Winter in Canada makes life a little more challenging – all the more so when you’re living with arthritis. Forecasts are projecting a milder winter than usual for parts of Canada – if true, it’s a boon for those of us living with arthritis. But odds are we’ll all be facing the cold sooner or later, and when we do it may help to keep these tips in mind.
Heat those joints
Try any of a range of heat applications, like reusable warmers for your feet or hands, or battery-operated boots. Knee warmers or mittens at night to reduce pain in those spots. Use light-weight insulation for places where heat escapes, like the head and neck.
Protect your core temperature
This is especially important if you have joint pain or poor circulation in your extremities. Consider wearing undergarments specifically designed for insulation, and clothes made of natural light-weight fibers.
It’s easy to overtax a body that is managing arthritis in the winter. Avoid exhausting physical activity to help avoid flare-ups and increased pain. When shoveling snow, pace yourself, consider wearing splints or, better yet, delegate someone else to the task. In general, don’t go overboard and zap your energy.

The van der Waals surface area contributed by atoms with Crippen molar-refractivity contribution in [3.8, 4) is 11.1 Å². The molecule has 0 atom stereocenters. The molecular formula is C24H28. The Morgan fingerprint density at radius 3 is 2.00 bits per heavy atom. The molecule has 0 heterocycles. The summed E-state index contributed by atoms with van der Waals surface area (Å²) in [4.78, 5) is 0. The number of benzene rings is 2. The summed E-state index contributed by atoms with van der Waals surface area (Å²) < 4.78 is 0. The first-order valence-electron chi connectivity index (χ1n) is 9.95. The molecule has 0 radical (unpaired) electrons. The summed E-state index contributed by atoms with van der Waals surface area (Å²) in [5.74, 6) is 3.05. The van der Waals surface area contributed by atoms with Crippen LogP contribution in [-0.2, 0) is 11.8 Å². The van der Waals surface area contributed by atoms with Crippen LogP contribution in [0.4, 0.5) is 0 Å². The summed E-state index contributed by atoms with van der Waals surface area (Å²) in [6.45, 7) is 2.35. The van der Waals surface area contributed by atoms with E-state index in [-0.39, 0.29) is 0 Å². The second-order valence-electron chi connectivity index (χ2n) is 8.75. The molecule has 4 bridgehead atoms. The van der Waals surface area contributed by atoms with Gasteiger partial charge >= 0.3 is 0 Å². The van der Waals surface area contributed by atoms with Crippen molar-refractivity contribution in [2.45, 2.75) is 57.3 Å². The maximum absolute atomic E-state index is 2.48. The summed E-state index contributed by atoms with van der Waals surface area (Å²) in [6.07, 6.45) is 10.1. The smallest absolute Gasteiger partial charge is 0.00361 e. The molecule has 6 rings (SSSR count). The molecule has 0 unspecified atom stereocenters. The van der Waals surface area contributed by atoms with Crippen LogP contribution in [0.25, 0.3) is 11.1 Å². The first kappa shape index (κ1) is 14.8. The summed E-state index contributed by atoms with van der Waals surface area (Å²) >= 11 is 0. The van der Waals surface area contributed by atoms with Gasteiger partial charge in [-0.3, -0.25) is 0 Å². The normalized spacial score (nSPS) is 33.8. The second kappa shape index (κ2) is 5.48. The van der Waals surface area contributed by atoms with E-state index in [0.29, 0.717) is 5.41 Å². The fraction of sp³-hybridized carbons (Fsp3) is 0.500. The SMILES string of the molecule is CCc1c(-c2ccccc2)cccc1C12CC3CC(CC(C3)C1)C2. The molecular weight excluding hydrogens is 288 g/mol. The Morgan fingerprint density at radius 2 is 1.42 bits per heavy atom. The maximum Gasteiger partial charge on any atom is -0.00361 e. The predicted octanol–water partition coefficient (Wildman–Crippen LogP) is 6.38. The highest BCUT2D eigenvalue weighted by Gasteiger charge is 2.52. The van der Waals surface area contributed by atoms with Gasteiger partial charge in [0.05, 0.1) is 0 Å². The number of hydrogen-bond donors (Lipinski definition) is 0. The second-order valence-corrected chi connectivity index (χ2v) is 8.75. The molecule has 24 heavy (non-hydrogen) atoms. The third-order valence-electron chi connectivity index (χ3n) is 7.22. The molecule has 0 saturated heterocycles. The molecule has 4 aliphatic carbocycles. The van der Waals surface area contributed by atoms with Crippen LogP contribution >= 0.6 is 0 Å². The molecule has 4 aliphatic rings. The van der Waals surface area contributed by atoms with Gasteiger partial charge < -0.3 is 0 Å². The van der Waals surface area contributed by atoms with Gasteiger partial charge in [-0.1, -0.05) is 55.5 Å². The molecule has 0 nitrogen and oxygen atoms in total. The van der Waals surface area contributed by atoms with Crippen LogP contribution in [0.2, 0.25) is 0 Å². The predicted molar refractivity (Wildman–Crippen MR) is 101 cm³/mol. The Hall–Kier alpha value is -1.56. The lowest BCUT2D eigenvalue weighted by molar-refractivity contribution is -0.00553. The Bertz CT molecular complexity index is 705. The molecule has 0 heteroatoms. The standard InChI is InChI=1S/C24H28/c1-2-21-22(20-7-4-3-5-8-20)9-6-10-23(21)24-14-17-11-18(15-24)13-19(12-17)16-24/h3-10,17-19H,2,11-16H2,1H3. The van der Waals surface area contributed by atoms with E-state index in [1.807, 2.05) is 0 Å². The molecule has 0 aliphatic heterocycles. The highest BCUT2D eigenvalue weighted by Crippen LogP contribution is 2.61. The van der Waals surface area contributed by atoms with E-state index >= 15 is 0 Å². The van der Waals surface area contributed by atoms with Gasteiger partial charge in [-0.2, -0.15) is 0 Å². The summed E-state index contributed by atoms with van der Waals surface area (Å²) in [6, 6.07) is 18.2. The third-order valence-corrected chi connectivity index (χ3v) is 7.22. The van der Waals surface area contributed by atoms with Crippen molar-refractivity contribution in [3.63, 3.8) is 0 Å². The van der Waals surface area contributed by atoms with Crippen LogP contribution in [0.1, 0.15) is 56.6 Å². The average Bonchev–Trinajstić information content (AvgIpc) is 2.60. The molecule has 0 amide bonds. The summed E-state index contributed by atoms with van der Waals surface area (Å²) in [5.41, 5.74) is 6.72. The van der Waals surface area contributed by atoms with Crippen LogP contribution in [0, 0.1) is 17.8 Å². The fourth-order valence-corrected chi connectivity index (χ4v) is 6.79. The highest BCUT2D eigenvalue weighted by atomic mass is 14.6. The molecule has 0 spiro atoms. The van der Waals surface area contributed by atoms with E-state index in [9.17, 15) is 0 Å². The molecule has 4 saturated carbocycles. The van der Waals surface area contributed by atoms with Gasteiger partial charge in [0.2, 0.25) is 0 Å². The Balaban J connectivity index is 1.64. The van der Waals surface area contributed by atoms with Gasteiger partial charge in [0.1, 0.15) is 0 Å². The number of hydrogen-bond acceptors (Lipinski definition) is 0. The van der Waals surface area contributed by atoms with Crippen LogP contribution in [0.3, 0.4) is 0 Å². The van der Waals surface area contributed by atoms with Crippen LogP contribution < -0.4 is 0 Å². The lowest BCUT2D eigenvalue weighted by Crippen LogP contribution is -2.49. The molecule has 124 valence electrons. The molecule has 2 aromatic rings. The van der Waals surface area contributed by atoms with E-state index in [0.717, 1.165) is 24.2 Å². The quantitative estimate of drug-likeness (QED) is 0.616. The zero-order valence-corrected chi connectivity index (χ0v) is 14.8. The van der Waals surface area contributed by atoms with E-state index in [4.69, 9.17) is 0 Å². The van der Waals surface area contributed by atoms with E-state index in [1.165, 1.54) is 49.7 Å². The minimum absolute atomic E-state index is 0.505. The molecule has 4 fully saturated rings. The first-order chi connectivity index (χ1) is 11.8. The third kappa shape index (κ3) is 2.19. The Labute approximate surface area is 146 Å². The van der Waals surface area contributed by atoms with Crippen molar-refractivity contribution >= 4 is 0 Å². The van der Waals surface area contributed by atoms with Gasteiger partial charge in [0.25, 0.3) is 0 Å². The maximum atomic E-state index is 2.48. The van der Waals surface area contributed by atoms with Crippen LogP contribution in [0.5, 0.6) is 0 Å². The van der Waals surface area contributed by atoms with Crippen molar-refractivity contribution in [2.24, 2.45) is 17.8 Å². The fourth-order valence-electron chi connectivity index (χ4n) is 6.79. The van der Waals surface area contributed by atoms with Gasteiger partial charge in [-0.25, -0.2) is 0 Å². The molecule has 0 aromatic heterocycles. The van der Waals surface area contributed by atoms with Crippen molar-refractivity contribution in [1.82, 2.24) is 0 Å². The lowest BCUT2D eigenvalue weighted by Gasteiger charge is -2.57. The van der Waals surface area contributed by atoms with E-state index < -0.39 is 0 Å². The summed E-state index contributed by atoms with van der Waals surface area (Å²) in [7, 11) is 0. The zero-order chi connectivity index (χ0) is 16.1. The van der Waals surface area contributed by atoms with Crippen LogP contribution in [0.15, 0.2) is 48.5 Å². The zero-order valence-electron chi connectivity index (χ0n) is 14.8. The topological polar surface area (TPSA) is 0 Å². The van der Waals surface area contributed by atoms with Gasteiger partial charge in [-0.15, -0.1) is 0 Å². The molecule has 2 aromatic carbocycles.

Protect against falls with proper footwear. Ensure your boots are comfortable, stable and have solid traction. Consider aids like boot studs, as well as Nordic poles. Indoors, wear supportive shoes as it can offset pressure on your hips and knees.
Look for indoor options, like aqua-fitness, but also try to enjoy winter. Try urban poling (also good with snowshoes) or cross-country skiing. When stuck inside, do a handful of five-minute walks around the house to maintain fitness and mobility.
Coat or not coat?
Most jackets are heavy – which can trigger joint pain, neck discomfort and fatigue even when just running errands. If the temperature allows, consider wearing layers of lightweight, warm clothes. For coats: choose one that is very light-weight and ideally down-filled.
Soften cold-related joint pain and the stress of winter with relaxation therapies like meditation and yoga. Deep breathing also helps cold, tight muscles relax. When walking, focus on letting your shoulders drop, as we tend to hunch them when bracing against the elements.
Spice up your life
Cook with warm, anti-inflammatory spices and eat simple whole foods to maintain vitamin and iron levels. Avoid fatigue-inducing high-carb and high-sugar items. Steep tea with anti-inflammatory herbs such as turmeric and ginger.
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